And truth be told, they also filled a few other key spots, including tight end (Coby Fleener, Dwayne Allen), center (Samson Satele) and defensive tackle (Cory Redding).
But at cornerback—a major need considering this team's 25th-place total defensive ranking—they are still woefully thin. They have almost no experience at the position.
Justin King, Jerraud Powers and Kevin Thomas have each struggled to stay healthy, and Cassius Vaughn has yet to prove he can be an every-down corner. After those (relatively young) vets, they mostly have just rookies and second-year players on their roster.
Prying Mike Jenkins out of Dallas (or maybe even Asante Samuel out of Philadelphia, before he was dealt to Atlanta) would have been a huge boost, but that hasn't happened yet.
The good news if those DBs fail to show considerable growth during camp? Andrew Luck will have plenty of opportunities to throw the ball during the 2012 season.
If it could only stay healthy, the Tampa Bay Buccaneers' defensive line might be considered one of the best in the NFL. At the very least, one of the best young defensive lines in the league.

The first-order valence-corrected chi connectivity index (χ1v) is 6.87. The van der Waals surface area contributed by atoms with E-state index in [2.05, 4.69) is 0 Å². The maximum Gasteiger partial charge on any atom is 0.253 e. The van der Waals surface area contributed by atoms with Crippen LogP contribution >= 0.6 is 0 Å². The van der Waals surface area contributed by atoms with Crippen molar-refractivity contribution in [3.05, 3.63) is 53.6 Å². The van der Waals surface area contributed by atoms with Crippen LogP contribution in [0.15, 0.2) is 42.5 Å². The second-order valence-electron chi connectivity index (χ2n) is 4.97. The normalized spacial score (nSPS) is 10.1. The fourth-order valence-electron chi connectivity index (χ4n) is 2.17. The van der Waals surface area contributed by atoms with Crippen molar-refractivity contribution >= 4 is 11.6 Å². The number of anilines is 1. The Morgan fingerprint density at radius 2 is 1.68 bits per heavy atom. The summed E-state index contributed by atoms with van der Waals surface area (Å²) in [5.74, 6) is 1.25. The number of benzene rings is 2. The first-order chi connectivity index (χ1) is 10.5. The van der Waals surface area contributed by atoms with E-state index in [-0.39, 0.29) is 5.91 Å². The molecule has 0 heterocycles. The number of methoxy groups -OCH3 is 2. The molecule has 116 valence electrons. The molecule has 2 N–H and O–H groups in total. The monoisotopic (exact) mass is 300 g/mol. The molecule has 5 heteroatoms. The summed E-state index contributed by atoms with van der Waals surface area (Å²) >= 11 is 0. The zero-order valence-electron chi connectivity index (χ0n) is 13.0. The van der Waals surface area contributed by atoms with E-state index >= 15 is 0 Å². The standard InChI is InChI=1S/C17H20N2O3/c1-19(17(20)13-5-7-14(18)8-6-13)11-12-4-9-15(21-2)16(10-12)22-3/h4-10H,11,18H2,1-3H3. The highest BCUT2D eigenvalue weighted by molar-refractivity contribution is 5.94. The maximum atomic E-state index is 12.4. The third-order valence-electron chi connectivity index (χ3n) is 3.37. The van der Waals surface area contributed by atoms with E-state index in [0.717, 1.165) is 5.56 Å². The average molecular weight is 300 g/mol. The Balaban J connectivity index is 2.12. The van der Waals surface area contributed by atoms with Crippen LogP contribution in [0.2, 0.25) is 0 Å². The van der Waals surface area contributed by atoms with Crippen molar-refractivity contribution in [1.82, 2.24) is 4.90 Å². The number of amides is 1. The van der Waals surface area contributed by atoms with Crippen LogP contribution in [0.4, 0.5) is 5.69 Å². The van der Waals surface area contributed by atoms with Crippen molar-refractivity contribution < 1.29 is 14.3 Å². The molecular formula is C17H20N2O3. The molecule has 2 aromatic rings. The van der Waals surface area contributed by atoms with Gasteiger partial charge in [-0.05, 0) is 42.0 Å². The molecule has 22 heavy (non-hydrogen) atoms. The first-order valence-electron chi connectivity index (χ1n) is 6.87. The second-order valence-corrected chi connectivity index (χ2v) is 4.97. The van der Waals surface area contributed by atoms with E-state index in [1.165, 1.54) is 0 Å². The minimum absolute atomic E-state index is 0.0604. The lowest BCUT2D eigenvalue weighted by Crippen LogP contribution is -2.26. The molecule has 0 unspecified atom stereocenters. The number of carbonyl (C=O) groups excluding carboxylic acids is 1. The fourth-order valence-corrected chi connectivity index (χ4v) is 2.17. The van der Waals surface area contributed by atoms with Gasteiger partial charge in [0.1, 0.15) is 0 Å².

They seemingly have former first-round picks everywhere: Amobi Okoye, Gerald McCoy, Adrian Clayborn and Da'Quan Bowers, with Bowers at one point in the spring of 2011 considered the top prospect in the NFL draft.
But each of those potential stars has had to deal with health issues.
There has been good news. McCoy is reportedly fully recovered from his biceps injury, and Clayborn's Erb's Palsy (which many scouts worried about) did not prevent him from missing a single start in 2011.
Still, Bowers and Okoye have not been so fortunate.
Bowers tore his Achilles in an offseason workout and will probably miss all of 2012. Okoye just underwent (albeit minor) knee surgery and will miss minicamp. Okoye should return in time for training camp and the regular season, but who knows if it will become a chronic situation?